Lord, have mercy,
Pastor David Sloop, Grace Interim Pastor
P.S. This year Lent begins with Ash Wednesday on Valentine’s Day
Dear Brothers and Sisters in Christ,
According to the ELCA (Evangelical Lutheran Church in America) about 40% of college freshmen will attend a campus ministry at least once. By junior year only about 20% of college Christians are participating in campus ministry. Why the drop in participation? The top reason is that many students see themselves as spiritual but not religious. They can live their faith without being part of a faith community. They may want God, just not the church.
Do You have a Faith Community?
Living without a faith community is not just a campus phenomenon. It’s in the very air we breathe. Much has been made of the consumerism which pervades our living. Wherein the operative question can become What did I get out of that?” From such a perspective being in a faith community must service some felt need. Couple this perspective with those siblings of individualism and anti-institutionalism and you have a recipe for persons devoid of established community. Here’s one example which may seem counter-intuitive: people approaching the church for a baptism but finding no reason to grow that child’s faith through a church home.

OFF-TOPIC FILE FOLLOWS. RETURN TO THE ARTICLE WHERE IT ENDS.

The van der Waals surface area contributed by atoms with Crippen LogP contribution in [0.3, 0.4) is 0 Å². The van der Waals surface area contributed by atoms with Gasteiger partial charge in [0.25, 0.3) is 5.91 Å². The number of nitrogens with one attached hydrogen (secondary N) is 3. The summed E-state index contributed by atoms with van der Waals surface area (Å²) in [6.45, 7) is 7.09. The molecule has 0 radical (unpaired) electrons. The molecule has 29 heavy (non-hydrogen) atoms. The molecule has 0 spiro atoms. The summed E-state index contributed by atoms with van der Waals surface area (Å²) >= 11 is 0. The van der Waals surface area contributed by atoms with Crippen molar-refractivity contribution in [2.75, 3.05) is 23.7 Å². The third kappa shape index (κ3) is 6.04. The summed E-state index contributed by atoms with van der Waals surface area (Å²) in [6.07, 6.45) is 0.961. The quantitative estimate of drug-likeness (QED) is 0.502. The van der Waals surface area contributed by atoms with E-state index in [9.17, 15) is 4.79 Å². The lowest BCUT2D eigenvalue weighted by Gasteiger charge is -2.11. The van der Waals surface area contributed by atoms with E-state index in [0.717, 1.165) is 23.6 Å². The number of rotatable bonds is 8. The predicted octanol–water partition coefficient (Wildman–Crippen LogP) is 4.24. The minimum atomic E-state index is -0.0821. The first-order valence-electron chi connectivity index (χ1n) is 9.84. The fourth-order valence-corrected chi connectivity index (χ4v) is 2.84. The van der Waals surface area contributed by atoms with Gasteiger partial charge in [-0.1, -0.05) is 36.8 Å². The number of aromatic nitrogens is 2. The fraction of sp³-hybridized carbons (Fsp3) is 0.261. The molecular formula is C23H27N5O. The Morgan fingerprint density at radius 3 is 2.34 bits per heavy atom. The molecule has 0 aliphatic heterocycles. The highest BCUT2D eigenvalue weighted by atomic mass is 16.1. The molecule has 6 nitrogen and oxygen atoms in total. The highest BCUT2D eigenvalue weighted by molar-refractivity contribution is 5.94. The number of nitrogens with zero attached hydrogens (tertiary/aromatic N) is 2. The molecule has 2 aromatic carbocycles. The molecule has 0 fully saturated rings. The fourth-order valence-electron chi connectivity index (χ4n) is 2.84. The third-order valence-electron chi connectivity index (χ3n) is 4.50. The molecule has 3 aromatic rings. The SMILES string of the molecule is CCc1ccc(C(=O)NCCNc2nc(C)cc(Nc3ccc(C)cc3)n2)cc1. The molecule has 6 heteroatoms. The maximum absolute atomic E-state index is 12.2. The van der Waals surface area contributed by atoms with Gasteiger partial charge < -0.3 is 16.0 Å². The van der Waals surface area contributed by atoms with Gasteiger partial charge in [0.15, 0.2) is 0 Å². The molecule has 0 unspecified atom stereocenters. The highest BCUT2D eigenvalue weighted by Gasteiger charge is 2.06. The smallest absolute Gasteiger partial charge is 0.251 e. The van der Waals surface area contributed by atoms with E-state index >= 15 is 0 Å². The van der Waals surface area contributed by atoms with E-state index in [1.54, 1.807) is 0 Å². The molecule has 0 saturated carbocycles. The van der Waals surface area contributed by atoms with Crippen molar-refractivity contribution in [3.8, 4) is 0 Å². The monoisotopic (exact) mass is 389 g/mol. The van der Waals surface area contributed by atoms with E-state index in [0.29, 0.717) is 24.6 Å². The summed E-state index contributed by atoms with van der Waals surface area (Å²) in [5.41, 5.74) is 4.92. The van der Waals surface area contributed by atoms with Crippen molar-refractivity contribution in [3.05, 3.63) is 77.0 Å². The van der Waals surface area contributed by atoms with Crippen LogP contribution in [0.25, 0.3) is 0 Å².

This context, which I am overstating, presents the church with a great opportunity. Our Lord Jesus was born in a family, among a specific people. He lived and grew up as part of a particular community. Our Lord Jesus chose disciples whom he formed into a community. He stuck by this band in spite of their insolence, their egos, their quirks. He chose them.